TV Review – The Night Manager

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The Night Manager
Writer: David Farr and John Le Carrè 
Original novel: John Le Carrè
Director: Susanne Bier

Reviewer: Laura Shoebottom

When hotel night manager Jonathon Pine discovers one of the guests dead in her hotel room, he is led into a world of chaos, deception and double crossing led by notorious crime lord (the worst man in the world) Richard Roper. The Night Manager is a myriad of crime and complicated relationships – one of the most gripping series you will watch this year.

The script is an adaptation by David Farr and John Le Carrè from the original novel (also by Le Carrè). It is a detailed script filled with unexpected twists and plenty of suspense leading up to the finale. The characters are engaging and have huge depth,  the audience can see their struggle, obstacles and ambitions so clearly from beginning to end.

We first encounter Pine (Tom Hiddleston) as a night manager at the Nefertiti Hotel in Cairo in the midst of a political uprising. Hiddleston oozes charm and sophistication whilst also revealing the pain of the man underneath. As the episode continues we are introduced to the infamous Richard Roper (Hugh Laurie). Laurie takes sinister to a whole new level playing Roper’s every nuance, movement and thought with ease and fluidity – he puts on the welcoming smile whilst his dangerous, power hungry persona bubbles away underneath. 

As the series progresses Pine is enlisted by agent Angela Burr (Olivia Coleman) in an attempt to try and thwart Roper. Coleman is absolutely stunning to watch, she is fiery and passionate but has definitely got under the skin of her character bringing a sensitivity and compassion to the role. Her thought process and choices are very exciting making even the most challenging scenes look so easy but incredibly moving.

Other stars among the cast are Elizabeth Debicki who plays Roper’s girlfriend and Pine’s love interest Jed. A perfect match to Hiddleston she is charming and feisty which generates a fabulous on-screen chemistry between the two characters. Tom Hollander also stars as Roper’s right-hand man Corky. Hollander has such ease on camera, Corky’s insults just roll off the tongue making him the character everybody loves to hate.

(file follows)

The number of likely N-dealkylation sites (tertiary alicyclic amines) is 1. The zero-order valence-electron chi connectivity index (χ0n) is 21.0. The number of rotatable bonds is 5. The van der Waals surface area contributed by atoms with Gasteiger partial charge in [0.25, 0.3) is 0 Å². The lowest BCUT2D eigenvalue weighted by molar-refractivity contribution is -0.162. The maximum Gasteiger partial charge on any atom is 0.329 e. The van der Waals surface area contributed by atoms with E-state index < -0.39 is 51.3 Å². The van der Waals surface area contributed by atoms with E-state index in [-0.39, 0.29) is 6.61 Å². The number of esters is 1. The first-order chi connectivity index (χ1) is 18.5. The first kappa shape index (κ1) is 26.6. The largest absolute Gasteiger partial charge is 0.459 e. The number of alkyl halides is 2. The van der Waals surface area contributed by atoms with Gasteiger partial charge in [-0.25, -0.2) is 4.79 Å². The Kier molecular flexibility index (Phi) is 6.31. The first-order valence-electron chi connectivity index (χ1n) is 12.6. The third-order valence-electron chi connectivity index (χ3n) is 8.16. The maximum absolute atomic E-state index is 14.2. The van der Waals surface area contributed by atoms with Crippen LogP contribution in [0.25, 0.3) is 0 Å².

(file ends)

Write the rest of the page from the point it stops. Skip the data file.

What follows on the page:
Accompanying the wealth of acting and writing talent is Victor Reyes’ racy soundtrack which works perfectly alongside the imagery used in the title sequence – the combination of images of the hotel and the weaponry reveals just enough about the story without giving away too much before the action begins. 

The camera shots are very economic. The extreme close-ups focus mainly on the characters eyes which reveal their thought process and subtly invites the audience in. Contrasting are the expansive wide shots of the various locations look eerily empty and create a chilling isolation. The varied use of lighting also works effectively. Low lighting takes precedence in later episodes creating tension as Roper’s plans start to come in to fruition and everyone starts turning on each other, this works well in contrast to the harsh exposing lighting we see at the start of episode one then at various points throughout the series. 

Superb acting, gritty and powerful storyline. 

Available now on DVD and iTunes.